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How to Prune Fruit Trees

By on December 27, 2012

You’re ready to plant a fruit tree—but how do you decide on the best pruning and training system? We’ve got easy answers for you.

The University of California says pruning and training your fruit tree will improve it five ways:

*  Keep it a manageable size
*  Grow larger fruit
*  Ensure a yearly crop
*  Let light and air into the lower branches
*  Renew the vigor of the tree

The three most popular shapes for fruit trees are Central Leader, Vase (or Open Center), and Modified Central Leader. Certain kinds of fruit trees are most productive with certain shapes. Some kinds of fruit trees can be trained in almost any way. We’ll show you the three shapes and list the trees that work best in that shape.

In our video series, Tricia prunes in each of these shapes—just follow the links below to watch the pertinent video.

For complete information about fruit trees, please consult our research-based videos and articles that are collected for you in Fruit Tree Central.

Central Leader training system

This diagram from the University of Missouri Extension shows how to prune in the Central Leader system from planting on through the third year.

Watch our video to see Tricia prune and train a fruit tree with a Central Leader.

A Central Leader shape is a conical, “Christmas tree” that is tall and tapered. The shape give the highest production, due to the light and air circulation, but it grows too tall to be practical for most home orchards. A home gardener can use this training system, though, when working with a dwarf tree.

A successful shape for: Apple, pear, persimmon & pecan trees.

Vase or Open Center training system

The University of Missouri Extension illustrates pruning in the Vase (or Open Center) system from planting on through the third year.

Tricia prunes and trains a Vase shaped fruit tree in our first video.

The Vase is the simplest shape for beginning orchardists to prune, and allows plentiful sunlight in its open center. The drawbacks are weak branches that need props when bearing fruit, and heavy shade that can develop from leaves on the upper branches of the tree.

A traditional shape for: Almond, apricot, cherry, fig, nectarine, olive, peach, pear, persimmon, plum & pomegranate trees.

Modified Central Leader training system


Modified Central Leader is the compromise shape. Here is a diagram of how to prune a tree according to this training system during its first four years from the Virginia Cooperative Extension.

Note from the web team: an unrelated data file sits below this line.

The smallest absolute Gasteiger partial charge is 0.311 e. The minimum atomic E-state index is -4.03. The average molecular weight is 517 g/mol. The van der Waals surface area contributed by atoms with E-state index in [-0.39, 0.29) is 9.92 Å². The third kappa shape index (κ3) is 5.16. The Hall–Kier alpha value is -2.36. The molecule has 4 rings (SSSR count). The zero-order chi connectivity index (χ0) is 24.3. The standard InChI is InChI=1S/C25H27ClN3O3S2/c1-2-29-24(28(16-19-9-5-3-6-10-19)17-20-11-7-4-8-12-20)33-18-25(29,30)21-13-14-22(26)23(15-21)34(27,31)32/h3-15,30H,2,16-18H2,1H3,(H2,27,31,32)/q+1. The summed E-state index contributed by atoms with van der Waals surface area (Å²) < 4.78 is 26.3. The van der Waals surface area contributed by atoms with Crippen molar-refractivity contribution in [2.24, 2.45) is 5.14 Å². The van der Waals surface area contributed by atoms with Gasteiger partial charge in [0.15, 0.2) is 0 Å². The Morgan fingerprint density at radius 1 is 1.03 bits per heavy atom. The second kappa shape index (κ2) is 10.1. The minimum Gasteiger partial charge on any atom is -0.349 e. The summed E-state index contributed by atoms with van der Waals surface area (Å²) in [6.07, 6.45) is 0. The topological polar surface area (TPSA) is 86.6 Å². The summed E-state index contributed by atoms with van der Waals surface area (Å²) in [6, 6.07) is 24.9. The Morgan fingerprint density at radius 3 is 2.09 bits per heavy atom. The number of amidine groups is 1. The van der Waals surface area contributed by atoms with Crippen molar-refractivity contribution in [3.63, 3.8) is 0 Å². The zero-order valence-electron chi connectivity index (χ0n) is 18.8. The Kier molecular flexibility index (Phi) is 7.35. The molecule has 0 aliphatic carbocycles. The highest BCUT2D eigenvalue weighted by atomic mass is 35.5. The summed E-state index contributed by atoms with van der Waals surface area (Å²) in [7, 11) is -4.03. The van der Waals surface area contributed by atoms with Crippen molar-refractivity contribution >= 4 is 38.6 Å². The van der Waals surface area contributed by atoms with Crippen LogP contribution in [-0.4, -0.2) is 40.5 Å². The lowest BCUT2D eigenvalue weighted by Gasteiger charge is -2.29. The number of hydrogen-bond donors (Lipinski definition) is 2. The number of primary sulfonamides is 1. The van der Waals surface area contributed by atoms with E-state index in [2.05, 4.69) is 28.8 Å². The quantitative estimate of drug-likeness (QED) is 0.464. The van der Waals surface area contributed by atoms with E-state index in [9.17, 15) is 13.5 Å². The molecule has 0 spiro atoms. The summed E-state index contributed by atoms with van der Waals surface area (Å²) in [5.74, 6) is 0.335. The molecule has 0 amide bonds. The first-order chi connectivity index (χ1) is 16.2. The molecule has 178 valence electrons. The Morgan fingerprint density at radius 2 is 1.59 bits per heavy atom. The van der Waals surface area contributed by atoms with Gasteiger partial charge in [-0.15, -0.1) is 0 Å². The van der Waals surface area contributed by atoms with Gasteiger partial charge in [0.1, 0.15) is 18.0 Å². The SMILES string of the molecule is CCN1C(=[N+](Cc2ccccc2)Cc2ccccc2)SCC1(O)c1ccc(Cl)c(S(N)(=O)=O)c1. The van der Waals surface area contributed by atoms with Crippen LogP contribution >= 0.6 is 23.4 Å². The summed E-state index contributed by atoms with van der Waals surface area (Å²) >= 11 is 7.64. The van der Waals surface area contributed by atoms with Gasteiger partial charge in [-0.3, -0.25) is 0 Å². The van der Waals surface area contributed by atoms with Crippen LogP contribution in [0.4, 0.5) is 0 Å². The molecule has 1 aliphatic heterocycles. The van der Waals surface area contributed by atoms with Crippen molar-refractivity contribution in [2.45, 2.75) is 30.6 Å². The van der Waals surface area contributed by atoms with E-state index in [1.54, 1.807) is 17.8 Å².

Watch our video to see how Tricia prunes and trains a fruit tree in this popular, all-purpose style. 

Combining the best features of both the Central Leader and Vase systems (sturdy trunk and central light) the Modified Central Leader is the default choice. Easier to harvest than a tall Central Leader tree, and with stronger branches than an Open tree, this is also the best choice for all fruit trees in the sunny Southwest.

A good choice for: Almond, apple, apricot, cherry, fig, nectarine, olive, peach, pear, pecan, persimmon, plum, pluot, pomegranate & walnut trees.


What do these three training systems have in common? They all require sharp pruning tools! Here’s our video on how to sharpen your tools this winter, and our article that explains how to keep petroleum off your tools and out of your organic garden.

Do you need to replace any of your pruning tools? We test pruning tools in our own orchards and recommend this select group for you, in a variety of price ranges. In the Modified Central Leader video Tricia uses the new Corona ComfortGEL handled 3/4” Bypass Pruners and 30” Bypass Loppers.

For more information on pruning, we offer some favorite reading: Pruning Made Easy by Lewis Hill and the Storey Country Wisdom booklet, Pruning Trees, Shrubs & Vines.

Now, go order your fruit trees, and you’ll know just how to prune and train them when they arrive at your door.

  Comments (12)

C

While we have been purchasing new trees, our new property has many old, existing fruit bearing trees that have not been cared for for a long time. We don’t yet even know exactly what we have, but the fallen leaves look like stone fruit and our garbage man says we have the best plums on the planet with our old apricot almost as tasty!  Any advice on cleaning up and pruning an old, neglected orchard in Auburn, Ca?